AE: Are you venturing into filmmaking anytime soon?

Mr Ibu: I am working on a movie, which touches on Xenophobia. The production has seen me visit Ethiopia, Botswana (Gaborone), Zimbabwe, Liberia, and Ivory Coast for fact-checking. I am going the extra mile because I want to find out the truth behind xenophobia. I employed a writer who is currently scripting the movie. It has taken this long because the writer is also travelling to these countries for fact-checking. The script should be ready by May. The cast would be drawn from Nigeria, Liberia, Kenya, Ghana and Botswana. The film would be shot on locations in South Africa, Kenya and Botswana.

AE: Anyone who follows you on Instagram can tell that you are very fond of your wife. How did you meet her?

Mr. Ibu: Before I married her, I used to be quite unlucky with women. Whenever I fell in love with a girl, other men would snatch her from me. I steered clear of women after my first marriage crashed. I had nothing to do with any woman for six years before I met my wife. She won the Face of Imo State competition in 2004 and I was a judge at the pageant. That was how our paths crossed. We got married in 2015. We have five children. My ex-wife had four children. My first son is married with children and that makes me a grandfather.

AE: Your wife is also an actress….

Mr Ibu: Yes, she is an actress and we both have an understanding, so find a way around our busy schedules. As such, we are rarely on set together else the home front suffers. I am also guiding and mentoring her in her acting career.

AE: Do you find it odd that many people rarely take you serious because of your comic roles?

Mr Ibu: A lot of people think I’m stupid and foolish because of the roles I play in movies. Even when I have something meaningful to say, people don’t take me serious as they think I am just being silly.

Some people also think that I’m an illiterate but that’s not true. Thankfully, although I was already a star when I met my wife, she took me serious when I proposed to her.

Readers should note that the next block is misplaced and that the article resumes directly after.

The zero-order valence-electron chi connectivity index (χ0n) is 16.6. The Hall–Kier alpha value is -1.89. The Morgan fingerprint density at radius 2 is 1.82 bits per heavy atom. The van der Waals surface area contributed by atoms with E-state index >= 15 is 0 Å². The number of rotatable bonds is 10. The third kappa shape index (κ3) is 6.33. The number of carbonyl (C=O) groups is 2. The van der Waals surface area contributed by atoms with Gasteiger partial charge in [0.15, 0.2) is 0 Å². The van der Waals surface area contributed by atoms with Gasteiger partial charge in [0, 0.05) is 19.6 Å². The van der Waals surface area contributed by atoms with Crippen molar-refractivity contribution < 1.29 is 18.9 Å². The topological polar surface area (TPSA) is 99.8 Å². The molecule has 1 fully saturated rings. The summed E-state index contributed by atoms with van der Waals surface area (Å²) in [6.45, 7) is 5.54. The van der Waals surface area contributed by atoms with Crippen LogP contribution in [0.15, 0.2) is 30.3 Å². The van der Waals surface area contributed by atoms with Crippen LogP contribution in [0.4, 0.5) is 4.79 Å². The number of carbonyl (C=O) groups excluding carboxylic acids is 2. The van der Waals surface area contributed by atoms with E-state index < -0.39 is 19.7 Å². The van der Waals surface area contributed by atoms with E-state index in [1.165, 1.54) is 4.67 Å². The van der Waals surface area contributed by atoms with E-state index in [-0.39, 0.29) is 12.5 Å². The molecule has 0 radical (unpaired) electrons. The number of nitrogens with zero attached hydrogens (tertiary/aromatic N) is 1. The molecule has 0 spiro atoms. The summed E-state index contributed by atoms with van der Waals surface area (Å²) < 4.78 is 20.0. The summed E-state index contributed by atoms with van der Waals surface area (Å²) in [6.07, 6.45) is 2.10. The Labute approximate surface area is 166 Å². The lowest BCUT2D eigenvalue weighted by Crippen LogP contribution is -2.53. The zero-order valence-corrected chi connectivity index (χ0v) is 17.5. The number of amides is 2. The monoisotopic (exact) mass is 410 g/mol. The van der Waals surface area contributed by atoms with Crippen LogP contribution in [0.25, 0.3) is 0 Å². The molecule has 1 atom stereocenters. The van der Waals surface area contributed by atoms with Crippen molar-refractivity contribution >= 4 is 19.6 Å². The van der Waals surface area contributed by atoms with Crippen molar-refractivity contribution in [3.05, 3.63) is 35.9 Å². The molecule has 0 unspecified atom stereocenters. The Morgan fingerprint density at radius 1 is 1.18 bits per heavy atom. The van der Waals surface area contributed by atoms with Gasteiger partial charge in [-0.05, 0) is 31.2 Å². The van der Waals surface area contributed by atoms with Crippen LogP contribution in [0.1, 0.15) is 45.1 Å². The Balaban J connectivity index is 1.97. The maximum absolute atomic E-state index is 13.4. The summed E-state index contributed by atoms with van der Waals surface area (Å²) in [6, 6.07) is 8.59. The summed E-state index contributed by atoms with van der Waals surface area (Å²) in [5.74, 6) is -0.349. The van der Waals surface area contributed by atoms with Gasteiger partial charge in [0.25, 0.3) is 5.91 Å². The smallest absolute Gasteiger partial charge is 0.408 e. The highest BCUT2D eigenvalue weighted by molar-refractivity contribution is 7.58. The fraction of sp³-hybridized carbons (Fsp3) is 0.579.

AE: Tell us about your educational background?

Mr Ibu: I attended elementary school and stopped in 1974. I went to secondary school in Sapele, Delta State. Before then, I attended the College of Education Yola, then Gongola State, but I dropped out due to financial reason. I attended the Institute of Management and Technology Enugu for my tertiary education.

I couldn’t study full time because my father died quite early and no one was willing to sponsor me in school. My siblings and I fed from hand to mouth. That is why I sold firewood and practiced as a hairdresser in Enugu. I was also a photographer and butcher. As an undergraduate at IMT, I worked in a crate Industry and also repaired refrigerators.

AE: Do you have any concerns about your industry?

Mr Ibu: Nollywood really needs to put proper structures in place so it can attract serious investors. Ours is a very lucrative industry with a potential to generate more money for the country than oil if it is well managed.

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Film on Nigeria’s Ebola experience screens in Hollywood

Nollywood film on Nigeria’s resilience during the Ebola virus outbreak in the country was on Friday night screened at Hollywood, Los Angeles, in a collaboration event tagged ‘Nollywood in Hollywood’.

The screening of the film, 93 DAYS, which held at the world famous Egyptian Theater in Hollywood with a red-carpet, was also the inaugural ‘Nollywood in Hollywood’ event.

According to organisers, the event was a celebration of Nigeria’s growing cinema.

The film is a compelling drama of dedication, sacrifice, resilience and survival based on the true story of the people who risked their lives to prevent a catastrophic virus outbreak in Nigeria.

Nigeria experienced the Ebola virus in July, 2014 when a Liberian American, Patrick Sawyer, who had the disease flew from Liberia to the Murtala Muhammed International Airport, Lagos and died five days later.

Starring Bimbo Akintola, Somkele Idhalama and Danny Glover, it took the audience through the unfortunate memory lane when Sawyer collapsed upon arrival at the airport, after which he was diagnosed with the Ebola virus.

The film explained that over that 93-day period, men and women from Nigeria, the World Health Organisation and Doctors Without Borders raced against time to contain the deadly disease as lives were lost and heroes were born